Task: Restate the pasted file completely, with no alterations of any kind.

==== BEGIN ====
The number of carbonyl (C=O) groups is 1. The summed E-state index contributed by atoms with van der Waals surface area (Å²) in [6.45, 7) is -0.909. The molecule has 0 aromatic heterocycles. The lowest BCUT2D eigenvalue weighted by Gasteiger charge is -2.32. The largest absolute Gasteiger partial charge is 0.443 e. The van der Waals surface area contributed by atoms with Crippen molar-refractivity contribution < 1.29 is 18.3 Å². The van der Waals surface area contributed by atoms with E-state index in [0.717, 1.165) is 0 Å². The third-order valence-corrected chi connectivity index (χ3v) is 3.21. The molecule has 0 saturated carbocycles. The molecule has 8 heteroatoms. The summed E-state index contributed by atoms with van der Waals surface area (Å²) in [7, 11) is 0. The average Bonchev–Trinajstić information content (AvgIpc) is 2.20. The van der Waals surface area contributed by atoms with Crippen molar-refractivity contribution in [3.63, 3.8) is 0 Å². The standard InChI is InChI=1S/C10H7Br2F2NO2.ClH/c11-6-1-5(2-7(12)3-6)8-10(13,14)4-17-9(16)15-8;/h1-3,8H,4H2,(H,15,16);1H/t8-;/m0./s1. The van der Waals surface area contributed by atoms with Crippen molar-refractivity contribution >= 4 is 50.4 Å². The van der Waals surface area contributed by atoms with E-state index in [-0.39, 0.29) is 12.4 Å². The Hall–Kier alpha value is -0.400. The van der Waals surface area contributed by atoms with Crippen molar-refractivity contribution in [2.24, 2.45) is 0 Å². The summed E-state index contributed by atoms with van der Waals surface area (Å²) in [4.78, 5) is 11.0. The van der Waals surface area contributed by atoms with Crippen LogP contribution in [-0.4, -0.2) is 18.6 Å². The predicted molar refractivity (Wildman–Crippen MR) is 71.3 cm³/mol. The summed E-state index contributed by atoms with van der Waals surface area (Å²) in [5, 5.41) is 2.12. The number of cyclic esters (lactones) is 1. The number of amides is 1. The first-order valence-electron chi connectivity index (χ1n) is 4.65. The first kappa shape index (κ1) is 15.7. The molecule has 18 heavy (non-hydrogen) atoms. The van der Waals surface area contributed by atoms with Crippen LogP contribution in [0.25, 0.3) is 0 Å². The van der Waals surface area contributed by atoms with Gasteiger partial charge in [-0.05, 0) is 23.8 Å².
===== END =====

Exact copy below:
The number of carbonyl (C=O) groups is 1. The summed E-state index contributed by atoms with van der Waals surface area (Å²) in [6.45, 7) is -0.909. The molecule has 0 aromatic heterocycles. The lowest BCUT2D eigenvalue weighted by Gasteiger charge is -2.32. The largest absolute Gasteiger partial charge is 0.443 e. The van der Waals surface area contributed by atoms with Crippen molar-refractivity contribution < 1.29 is 18.3 Å². The van der Waals surface area contributed by atoms with E-state index in [0.717, 1.165) is 0 Å². The third-order valence-corrected chi connectivity index (χ3v) is 3.21. The molecule has 0 saturated carbocycles. The molecule has 8 heteroatoms. The summed E-state index contributed by atoms with van der Waals surface area (Å²) in [7, 11) is 0. The average Bonchev–Trinajstić information content (AvgIpc) is 2.20. The van der Waals surface area contributed by atoms with Crippen molar-refractivity contribution in [3.63, 3.8) is 0 Å². The standard InChI is InChI=1S/C10H7Br2F2NO2.ClH/c11-6-1-5(2-7(12)3-6)8-10(13,14)4-17-9(16)15-8;/h1-3,8H,4H2,(H,15,16);1H/t8-;/m0./s1. The van der Waals surface area contributed by atoms with Crippen molar-refractivity contribution >= 4 is 50.4 Å². The van der Waals surface area contributed by atoms with E-state index in [-0.39, 0.29) is 12.4 Å². The Hall–Kier alpha value is -0.400. The van der Waals surface area contributed by atoms with Crippen molar-refractivity contribution in [2.24, 2.45) is 0 Å². The summed E-state index contributed by atoms with van der Waals surface area (Å²) in [4.78, 5) is 11.0. The van der Waals surface area contributed by atoms with Crippen LogP contribution in [-0.4, -0.2) is 18.6 Å². The predicted molar refractivity (Wildman–Crippen MR) is 71.3 cm³/mol. The summed E-state index contributed by atoms with van der Waals surface area (Å²) in [5, 5.41) is 2.12. The number of cyclic esters (lactones) is 1. The number of amides is 1. The first-order valence-electron chi connectivity index (χ1n) is 4.65. The first kappa shape index (κ1) is 15.7. The molecule has 18 heavy (non-hydrogen) atoms. The van der Waals surface area contributed by atoms with Crippen LogP contribution in [0.25, 0.3) is 0 Å². The van der Waals surface area contributed by atoms with Gasteiger partial charge in [-0.05, 0) is 23.8 Å².